After writing for the Record Eagle for six years, my readers know that I frequently muse on subjects of a reflective nature. When writing about life’s memory-making experiences, a message sometimes sneaks into the tale.
Several years ago, I wrote an article about my all-time favorite Christmas gift, a Daisy Red Ryder BB Gun. Every boy I knew had one. Usually they were purchased by fathers, but feared by mothers who authored the warning: “You’ll shoot your eye out!” Back in the 1950s, dads hunted to provide meat for their families and the BB gun was a way of introducing their sons to the sport.
My father set up tin cans on a cardboard box in the back yard and taught me how to shoot. He also schooled me in gun safety and how to oil and properly care for my rifle. He warned me to never point it, whether empty or loaded, at anything that I didn’t intend to shoot. I can remember him saying that my new privilege was not a toy and that I must think before I pull the trigger.
Those were good words to live by and I can still hear him saying them to this day. But as the old saying goes, “Boys will be boys.” I practiced shooting tin cans and after many weeks and packs of BBs, began to get bored with just plinking cans. For new excitement, I shot at glass bottles and enjoyed seeing them shatter as I honed my accuracy.
One summer day, lacking any interesting targets, I gazed over at our neighbor’s garage. The side facing our yard had a window containing four small glass panes glistening in the summer sun. From my vantage point, I could see that the one in the lower left corner was cracked. I don’t know what came over me. Somehow I rationalized that since it was already cracked, I could get away with breaking it and nobody would suspect me.
As Flip Wilson used to say, “The Devil made me do it!”
After surveying for potential witnesses, I took aim. Based on the distance and limited power of my Red Ryder, I aimed high to compensate for the arc of the BB. Unfortunately, I aimed too high and the BB shattered the top pane. I could hear the glass falling onto the concrete floor inside the garage. I fired my second shot and struck the already cracked pane and the tinkle of falling glass reverberated through the empty garage. Oh, what had I done?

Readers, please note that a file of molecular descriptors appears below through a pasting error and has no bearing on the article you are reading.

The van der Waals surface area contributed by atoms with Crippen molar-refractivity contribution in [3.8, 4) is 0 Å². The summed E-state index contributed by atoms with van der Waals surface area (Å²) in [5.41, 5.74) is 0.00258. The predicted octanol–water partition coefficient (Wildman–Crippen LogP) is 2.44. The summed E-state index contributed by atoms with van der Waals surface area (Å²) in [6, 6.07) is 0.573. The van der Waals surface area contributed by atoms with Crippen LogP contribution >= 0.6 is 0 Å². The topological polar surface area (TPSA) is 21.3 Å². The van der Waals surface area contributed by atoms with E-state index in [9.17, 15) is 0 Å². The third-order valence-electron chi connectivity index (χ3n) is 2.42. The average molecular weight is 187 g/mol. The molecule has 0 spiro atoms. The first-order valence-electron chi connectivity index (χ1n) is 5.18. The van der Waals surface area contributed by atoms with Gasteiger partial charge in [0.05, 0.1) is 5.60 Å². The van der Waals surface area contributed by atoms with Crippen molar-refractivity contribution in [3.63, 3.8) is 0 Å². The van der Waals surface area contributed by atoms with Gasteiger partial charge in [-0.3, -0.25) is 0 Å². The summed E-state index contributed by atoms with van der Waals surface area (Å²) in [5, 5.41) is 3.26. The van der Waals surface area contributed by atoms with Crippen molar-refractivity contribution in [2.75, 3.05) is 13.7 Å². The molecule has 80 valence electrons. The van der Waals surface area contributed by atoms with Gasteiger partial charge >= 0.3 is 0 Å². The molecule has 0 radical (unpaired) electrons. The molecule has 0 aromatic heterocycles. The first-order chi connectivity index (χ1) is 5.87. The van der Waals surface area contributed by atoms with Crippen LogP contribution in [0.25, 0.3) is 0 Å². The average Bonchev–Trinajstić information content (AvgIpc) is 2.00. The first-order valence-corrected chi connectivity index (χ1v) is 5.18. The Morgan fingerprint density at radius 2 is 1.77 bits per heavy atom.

I ran into our house, hid the BB gun under my bed and laid low for the rest of the day. That evening there was a knock at the door and my worst fears were realized. It was the neighbor. I was busted! His wife had witnessed my crime spree from their second-floor window. Needless to say I was in big trouble with both of my parents.
The BB gun was confiscated and put away until I had paid for my crime. It was my first life lesson in personal responsibility. After several trips to the hardware store for supplies and with Dad’s supervision, I replaced the broken panes and repainted the window frame. The money spent for glass and window putty came from my piggy bank. The work was followed by a solo visit to the neighbors to apologize for what I had done and a promise to never shoot at their garage again.
Recently, I stumbled across a quotation authored by President Ronald Reagan: “We must reject the idea that every time a law’s broken, society is guilty rather than the lawbreaker. It is time to restore the American precept that each individual is accountable for his actions.”
It was good philosophy then and holds true today.
Ed Hungness and his wife became full-time residents of Fife Lake in 2005 after Ed’s retirement. He can be reached at firstname.lastname@example.org or by mail at P.O. Box 57, Fife Lake, MI 49633